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Project Prioritization

II. How Do I Prioritize Transporatation Projects?

There are five basic steps. We will discuss each in detail but first, here is a summary:

Project Prioritization is the method for listing transportation projects critical to the success of the tribal transportation program in order of importance for implementation purposes.

Step 1: Identify Projects.

Identify projects that are important to the tribe. Find them in the Long-Range Transportation Plan (LRTP). Also search in other plans you have that may address transportation, such as education, economic development and housing plans. Search any past project list developed by the tribe. Conduct field work and data collection to update the information for each project.

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Step 2: Seek Public Input.

Meet with the tribal community. Explain what you are trying to do. Listen to their feedback and comments. Which projects are most important to them? Why?

A Project is an activity or service that will be funded and programmed to address the tribe’s transportation needs.

Step 3: Develop Criteria and Evaluation Measures.

Prioritize or list the projects in order of need or importance. The most needed projects should be first and the least needed should be last. Use criteria to do this. You may request

Step 4: Report Findings and Seek Consensus.

Return to the community and/or the tribal governing body. Seek consensus on the order of the project list. This may take several meetings and may result in changes to your initial list.

The Long-range Transportation Plan (LRTP) is a multi-year planning document that describes the tribe's transportation vision, goals, policies, and programs, usually over a 20-year period. Tribal Transportation Improvement Program (TTIP) is a list of funded projects to be started within 3 to 5 years. The Tribal Priority List is a wish-list of all funded and unfunded, long-term and short-term projects.

Step 5: Put It All Together.

Finalize the prioritized projects and insert them into the Tribal Priority List, the Tribal Transportation Improvement Program (TTIP) or both. Submit this to the tribal governing body. Ask that a Tribal Resolution endorse the list. Ask that the resolution and list be transmitted to agencies for funding. This may include FHWA, BIA, and the State DOT.

Should I develop both lists–the TTIP and the Tribal Priority List–or just one? That’s up to you. A federally recognized tribe has the option of developing one or both. Be aware though that the TTIP is the more formal of the two, in design and purpose. TTIP projects get funding consideration. The Tribal Priority List projects may or may not. Which ever format you choose, be sure the projects are discussed and referenced in the LRTP. Table 1 shows the differences between the two formats.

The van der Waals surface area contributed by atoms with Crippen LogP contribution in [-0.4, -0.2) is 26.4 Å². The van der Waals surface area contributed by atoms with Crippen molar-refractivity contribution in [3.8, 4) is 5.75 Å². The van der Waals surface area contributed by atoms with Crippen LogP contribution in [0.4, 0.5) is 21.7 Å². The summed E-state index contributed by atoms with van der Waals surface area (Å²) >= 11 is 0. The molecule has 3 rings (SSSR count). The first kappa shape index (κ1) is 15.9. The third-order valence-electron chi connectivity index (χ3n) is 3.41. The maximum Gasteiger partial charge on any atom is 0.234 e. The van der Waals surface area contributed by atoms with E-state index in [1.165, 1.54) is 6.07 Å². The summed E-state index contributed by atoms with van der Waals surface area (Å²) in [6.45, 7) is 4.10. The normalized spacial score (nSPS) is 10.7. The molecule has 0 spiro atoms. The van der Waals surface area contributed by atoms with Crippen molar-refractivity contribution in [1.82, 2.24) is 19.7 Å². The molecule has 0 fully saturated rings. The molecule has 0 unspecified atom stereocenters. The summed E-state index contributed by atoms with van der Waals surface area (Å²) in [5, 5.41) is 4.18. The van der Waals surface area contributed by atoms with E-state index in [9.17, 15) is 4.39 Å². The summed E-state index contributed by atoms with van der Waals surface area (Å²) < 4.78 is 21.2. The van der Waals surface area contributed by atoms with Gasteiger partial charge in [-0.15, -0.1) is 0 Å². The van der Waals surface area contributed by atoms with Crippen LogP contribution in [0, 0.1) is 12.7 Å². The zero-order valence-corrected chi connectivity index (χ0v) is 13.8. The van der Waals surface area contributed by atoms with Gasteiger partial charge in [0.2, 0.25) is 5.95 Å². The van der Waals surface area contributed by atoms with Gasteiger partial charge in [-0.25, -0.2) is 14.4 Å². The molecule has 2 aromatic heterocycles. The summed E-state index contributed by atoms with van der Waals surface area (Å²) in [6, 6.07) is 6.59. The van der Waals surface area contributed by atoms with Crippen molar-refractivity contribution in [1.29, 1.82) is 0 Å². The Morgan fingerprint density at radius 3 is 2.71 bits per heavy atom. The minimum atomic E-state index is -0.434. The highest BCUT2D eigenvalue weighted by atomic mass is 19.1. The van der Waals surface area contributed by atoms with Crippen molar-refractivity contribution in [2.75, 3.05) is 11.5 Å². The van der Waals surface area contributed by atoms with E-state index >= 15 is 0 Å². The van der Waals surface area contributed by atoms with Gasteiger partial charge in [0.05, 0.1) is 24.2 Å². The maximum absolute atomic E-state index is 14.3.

Table 1: Differences between the Tribal Priority List and the Tribal Transportation Improvement Program

Tribal Priority List

Tribal Transportation Improvement Program

A list of all transportation projects that the tribe wants to pursue.

  • May or may not identify projects in order of priority
  • Is not financially constrained, meaning the projects may or may not be funded
  • Is transmitted to BIA and FHWA by official tribal action, unless the tribal government submits a TTIP (1)

A list of short-term and funded transportation projects that the tribe wants to implement.

  • Must be consistent with the tribal LRTP
  • Must contain all IRR funded projects programmed for construction in 3 to 5 years
  • Must identify the implementation year of each project scheduled to begin in the next 3 to 5 years
  • May include other Federal, State, county, and municipal transportation projects initiated by or developed in cooperation with the tribal government
  • Will be reviewed and updated as necessary by the tribal government
  • Can be changed only by the tribal government
  • Must be forwarded by tribal governing body resolution or by tribally authorized action for funding to the BIA, which forwards to FHWA (1)

(1) If the tribe has entered into a Programmatic Agreement to work directly with FHWA, submission of the Tribal Priority List or the TTIP may bypass the BIA and be transmitted directly to FHWA.

OK, How Do I Start?

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Before you begin, understand that one size does not fit all. The process for prioritizing is as varied and diverse as tribal governments themselves. To ensure the process is successful, consider these five basic steps.

Step 1: Identify Projects

Begin with the LRTP, the most recent TTIP or Tribal Priority List and other important planning documents. In the LRTP and other documents, consider projects that are necessary to address the tribe’s transportation needs. These should comprise your project list.

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In the TTIP and/or Tribal Priority List, consider the status of each project listed. If any are completed, they should be removed. If any are still active, they should remain. Your objective is to update and add to this list, showing which projects are most needed, in descending order.